On June 3, 2020, Congress passed the Paycheck Protection Program Flexibility Act of 2020 (the “PPP Flexibility Act”) to address concerns raised by borrowers under the Paycheck Protection Program (“PPP”). The PPP Flexibility Act is expected to be signed into law by the President.
Key changes under the PPP Flexibility Act include:
Extension of Covered Period
The period of time during which a PPP borrower must spend their PPP funds in order to qualify for forgiveness has been extended. Instead of 8 weeks from the date of disbursement, borrowers will have until the earlier of 24 weeks from the date of disbursement or December 31, 2020 to spend the loan funds on eligible expenses. Borrowers with loans disbursed prior to the enactment of the PPP Flexibility Act may elect to retain the original 8 week covered period, should they desire.
Reduction in Percentage of Funds Required to be Used for Payroll Costs
Borrowers may now qualify for forgiveness so long as a minimum of 60% of their loan amount is used on payroll costs (wages, salary, benefits, etc.), with the remainder allowed to be used for non-payroll costs (rent, mortgage payments, utilities, etc.). Previously, borrowers would have been required to use at least 75% of the loan on payroll costs.
Changes to Safe Harbor for Wage/Salary and Headcount Reductions
Previously, loan forgiveness was to be reduced for employee salary or wage reductions, or full-time equivalent headcount reductions, which were not restored by June 30, 2020. Under the PPP Flexibility Act, borrowers now have until December 31, 2020 to restore such reductions and retain the ability to have all loan funds used for permitted purposes forgiven.
Borrowers will also not have their forgiveness reduced for reductions in their full-time equivalent employee headcount if they are able to document in good faith their inability to rehire those who were employees as of February 15, 2020, or their inability to hire similarly qualified individuals to fill such positions by December 31, 2020.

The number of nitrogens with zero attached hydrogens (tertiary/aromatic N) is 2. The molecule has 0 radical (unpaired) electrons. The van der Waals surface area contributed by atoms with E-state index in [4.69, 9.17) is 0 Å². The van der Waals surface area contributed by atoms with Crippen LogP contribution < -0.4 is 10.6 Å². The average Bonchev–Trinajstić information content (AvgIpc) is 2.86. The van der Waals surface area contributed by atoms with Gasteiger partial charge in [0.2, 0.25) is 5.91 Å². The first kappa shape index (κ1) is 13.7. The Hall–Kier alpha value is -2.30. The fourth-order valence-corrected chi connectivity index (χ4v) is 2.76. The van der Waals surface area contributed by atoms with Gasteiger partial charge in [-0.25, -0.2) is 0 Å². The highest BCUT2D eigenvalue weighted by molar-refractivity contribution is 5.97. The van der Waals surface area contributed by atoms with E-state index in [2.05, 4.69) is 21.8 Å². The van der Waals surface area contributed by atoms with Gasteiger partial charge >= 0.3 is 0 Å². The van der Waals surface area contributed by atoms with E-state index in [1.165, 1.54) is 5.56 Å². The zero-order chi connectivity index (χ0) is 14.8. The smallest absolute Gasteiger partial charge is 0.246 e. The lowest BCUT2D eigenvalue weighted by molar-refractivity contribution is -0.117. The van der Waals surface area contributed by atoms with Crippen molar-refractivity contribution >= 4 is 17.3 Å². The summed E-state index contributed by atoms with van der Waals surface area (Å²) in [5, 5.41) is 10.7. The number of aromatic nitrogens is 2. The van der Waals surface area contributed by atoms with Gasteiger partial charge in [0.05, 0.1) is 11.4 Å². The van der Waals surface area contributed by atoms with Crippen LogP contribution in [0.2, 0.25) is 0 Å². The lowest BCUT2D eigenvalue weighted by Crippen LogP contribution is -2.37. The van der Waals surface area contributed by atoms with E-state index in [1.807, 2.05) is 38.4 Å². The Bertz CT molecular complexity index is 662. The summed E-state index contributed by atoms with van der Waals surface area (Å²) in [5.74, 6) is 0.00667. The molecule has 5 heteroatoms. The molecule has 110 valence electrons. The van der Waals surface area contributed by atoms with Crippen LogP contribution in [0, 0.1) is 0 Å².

Finally, borrowers will also be spared from a reduction in forgiveness if they can document in good faith their inability to return to pre-COVID business levels (determined with February 15, 2020 as the relevant date) due to compliance with requirements or guidance promulgated by the Secretary of Health and Human Services, the Director of the Centers for Disease Control and Prevention or the Occupational Safety and Health Administration from March 1, 2020 through December 31, 2020, provided that such requirements or guidance relate to COVID-19 standards for sanitation, social distancing or other worker or customer safety concern.
These changes address areas of concern for borrowers with businesses that remain subject to state and local restrictions and health guidelines such that full staffing remains impractical or unnecessary, or whose employees are reluctant to return to work due to concerns about COVID-19 risk.
Extension of Deferred Payments
Loan payments due under the PPP are now deferred until a decision on loan forgiveness is made, which may be a significant extension from the previous 6 months from the date of loan origination. Forgiveness applications are not required to be submitted until 10 months after the borrower’s covered period.
Changes in FICA Tax Deferral
The PPP Flexibility Act extends the period for which borrowers can defer payment of employer-side payroll taxes due on salaries and wages. Previously, deferral was available for amounts due between March 27, 2020 and the date of loan forgiveness. Now, borrowers may defer payment of FICA taxes from March 27, 2020 through December 31, 2020, with half of the deferred amount to be paid in 2021 and the remainder in 2022.
Extension of Loan Term
For PPP loans originated on or after enactment of the PPP Flexibility Act, the term of the loan will now be 5 years rather than the previous 2, a significant extension for those borrowers who do not qualify for full forgiveness.
Once signed into law by the President, the PPP Flexibility Act will help borrowers take advantage of full loan forgiveness while dealing with the continued fluidity of a reopening process that varies greatly from state to state and industry to industry. Rich May continues to monitor the progress of this and other federal and state actions with respect to the COVID-19 outbreak and the related economic crisis, and will provide additional updates as they become available.
Disclaimer: This summary is provided for educational and informational purposes only and is not legal advice. Any specific questions about these topics should be directed to attorney Matthew Sweet.